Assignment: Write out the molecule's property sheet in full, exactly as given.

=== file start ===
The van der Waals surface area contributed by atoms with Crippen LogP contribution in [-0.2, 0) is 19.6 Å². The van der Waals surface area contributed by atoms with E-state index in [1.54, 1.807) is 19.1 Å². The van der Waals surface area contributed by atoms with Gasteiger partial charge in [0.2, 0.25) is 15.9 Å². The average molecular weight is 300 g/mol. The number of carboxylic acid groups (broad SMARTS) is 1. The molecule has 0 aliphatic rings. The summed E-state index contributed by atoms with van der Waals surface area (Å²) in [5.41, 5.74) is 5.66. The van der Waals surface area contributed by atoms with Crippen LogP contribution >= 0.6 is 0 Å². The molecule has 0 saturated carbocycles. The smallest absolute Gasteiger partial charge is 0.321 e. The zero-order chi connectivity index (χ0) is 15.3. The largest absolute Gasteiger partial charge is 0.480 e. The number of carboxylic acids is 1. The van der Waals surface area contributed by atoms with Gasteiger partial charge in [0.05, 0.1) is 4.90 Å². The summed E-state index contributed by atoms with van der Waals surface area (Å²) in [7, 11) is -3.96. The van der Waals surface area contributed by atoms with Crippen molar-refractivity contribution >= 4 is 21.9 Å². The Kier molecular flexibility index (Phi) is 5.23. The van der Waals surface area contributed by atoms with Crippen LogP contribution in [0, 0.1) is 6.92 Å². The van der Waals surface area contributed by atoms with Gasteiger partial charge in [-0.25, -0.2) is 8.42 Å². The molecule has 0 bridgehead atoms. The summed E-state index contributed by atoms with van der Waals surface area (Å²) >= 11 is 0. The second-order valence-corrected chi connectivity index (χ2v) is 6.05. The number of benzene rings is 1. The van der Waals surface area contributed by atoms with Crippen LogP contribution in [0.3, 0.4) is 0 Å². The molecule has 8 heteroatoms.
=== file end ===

The van der Waals surface area contributed by atoms with Crippen LogP contribution in [-0.2, 0) is 19.6 Å². The van der Waals surface area contributed by atoms with E-state index in [1.54, 1.807) is 19.1 Å². The van der Waals surface area contributed by atoms with Gasteiger partial charge in [0.2, 0.25) is 15.9 Å². The average molecular weight is 300 g/mol. The number of carboxylic acid groups (broad SMARTS) is 1. The molecule has 0 aliphatic rings. The summed E-state index contributed by atoms with van der Waals surface area (Å²) in [5.41, 5.74) is 5.66. The van der Waals surface area contributed by atoms with Crippen LogP contribution >= 0.6 is 0 Å². The molecule has 0 saturated carbocycles. The smallest absolute Gasteiger partial charge is 0.321 e. The zero-order chi connectivity index (χ0) is 15.3. The largest absolute Gasteiger partial charge is 0.480 e. The number of carboxylic acids is 1. The van der Waals surface area contributed by atoms with Gasteiger partial charge in [0.05, 0.1) is 4.90 Å². The summed E-state index contributed by atoms with van der Waals surface area (Å²) in [7, 11) is -3.96. The van der Waals surface area contributed by atoms with Crippen molar-refractivity contribution >= 4 is 21.9 Å². The Kier molecular flexibility index (Phi) is 5.23. The van der Waals surface area contributed by atoms with Crippen LogP contribution in [0, 0.1) is 6.92 Å². The van der Waals surface area contributed by atoms with Gasteiger partial charge in [-0.25, -0.2) is 8.42 Å². The molecule has 0 bridgehead atoms. The summed E-state index contributed by atoms with van der Waals surface area (Å²) >= 11 is 0. The second-order valence-corrected chi connectivity index (χ2v) is 6.05. The number of benzene rings is 1. The van der Waals surface area contributed by atoms with Crippen LogP contribution in [0.3, 0.4) is 0 Å². The molecule has 8 heteroatoms.